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STI resilient in face of headwinds

This article is more than 12 months old

Local market weighed down by worse-than-expected retail sales growth in April

Singapore equities picked up from where they left off on Tuesday, on the up, before the weight of US-China trade concerns - lingering in the background after the recent rally - and protests in Hong Kong dented investor sentiment.

The Straits Times Index (STI) eventually closed at 3,207.74, down 1.84 points or 0.06 per cent, with CMC Markets analyst Margaret Yang noting that the index "demonstrated resilience against multiple headwinds".

On Tuesday, US President Donald Trump said he was responsible for holding up a trade deal with China, adding that the US would either have a "great deal" with China or none at all, before continuing to place criticism on the US Federal Reserve for not cutting interest rates.

The local market also had to contend with worse-than-expected retail sales growth for April and private sector economists lowering Singapore growth forecast to 2.1 per cent for 2019, closer to the middle of the Ministry of Trade and Industry's official forecast range.

"The tepid economic outlook suggests that corporate earnings growth in Q2 might not deliver much of positive surprise to investors, and trade uncertainties will likely dampen hiring, investment and capital expenditure for a prolonged period of time," Ms Yang said.

Australia, China, Hong Kong, Japan and Malaysia all closed lower. Unsurprisingly, the Hang Seng Index performed the worst of the lot, sliding 480.88 points or 1.7 per cent to finish at 27,308.46.

Tensions are running high in the territory, with protests aimed at preventing the passage of an extradition Bill.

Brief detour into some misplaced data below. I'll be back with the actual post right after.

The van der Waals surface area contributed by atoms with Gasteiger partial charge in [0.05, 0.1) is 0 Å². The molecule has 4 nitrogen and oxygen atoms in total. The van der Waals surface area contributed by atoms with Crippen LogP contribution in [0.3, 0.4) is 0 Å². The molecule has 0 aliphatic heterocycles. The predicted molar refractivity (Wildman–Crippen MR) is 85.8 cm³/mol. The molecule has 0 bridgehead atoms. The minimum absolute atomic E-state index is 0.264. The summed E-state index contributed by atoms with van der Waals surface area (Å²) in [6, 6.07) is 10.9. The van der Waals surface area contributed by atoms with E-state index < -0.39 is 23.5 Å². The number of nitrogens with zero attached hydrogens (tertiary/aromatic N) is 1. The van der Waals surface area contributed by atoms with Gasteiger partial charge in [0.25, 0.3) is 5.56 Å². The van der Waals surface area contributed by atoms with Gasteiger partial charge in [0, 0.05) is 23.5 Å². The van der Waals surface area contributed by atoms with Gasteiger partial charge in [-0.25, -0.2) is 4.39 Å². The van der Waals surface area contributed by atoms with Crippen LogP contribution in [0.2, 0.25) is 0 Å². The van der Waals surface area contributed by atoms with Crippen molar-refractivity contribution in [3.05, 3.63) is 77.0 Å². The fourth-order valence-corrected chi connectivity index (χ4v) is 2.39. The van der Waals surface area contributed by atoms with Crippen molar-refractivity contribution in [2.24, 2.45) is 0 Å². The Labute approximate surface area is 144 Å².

Mr Stephen Innes, a managing partner at Vanguard Markets, said: "The demonstrations in Hong Kong regarding the extradition Bill provided much of the news flow in Asia and frankly, for me, they overshadowed most of the goings-on in Asian financial markets."


The impact of the protests were most felt on Singapore-listed counters with considerable exposure to Hong Kong.

These include blue chip index stocks Hongkong Land (down 20 US cents, or 27 Singapore cents, or 2.9 per cent to US$6.63) and Jardine Strategic Holdings (down 39 US cents or 1 per cent at US$37.71).

Trading volume here clocked in at 1.15 billion securities and turnover came to $1 billion. Both figures were 96 per cent of their respective daily averages in the first five months of this year.

Across the market, decliners outpaced advancers 218 to 146. The STI had 14 of 30 components in the red.

On 27.7 million shares traded, Genting Singapore remained the benchmark index's most traded stock for the third straight session. The casino operator dipped one cent or 1.1 per cent to close at 88.5 cents.

Among the banks, DBS Group Holdings closed two cents or 0.1 per cent higher at $24.70 and United Overseas Bank added eight cents or 0.3 per cent to $24.61. Meanwhile, OCBC Bank ended at $10.80, down one cent or 0.1 per cent.

With markets still anticipating the Fed to announce rate cuts in the coming months, investors continued to load up on real estate counters though interest was less pronounced than days prior.

OUE added one cent or 0.7 per cent to $1.50 and City Developments advanced 16 cents or 1.8 per cent to $9.19.

Mapletree Logistics Trust, which added three cents or 2 per cent to $1.56, and Ascott Reit, which gained two cents or 1.6 per cent to $1.30, were some of the gainers among real estate investment trusts.

"The one strong support for the market right now is the prospect of Fed cuts into the second half of the year," IG market strategist Pan Jingyi said.

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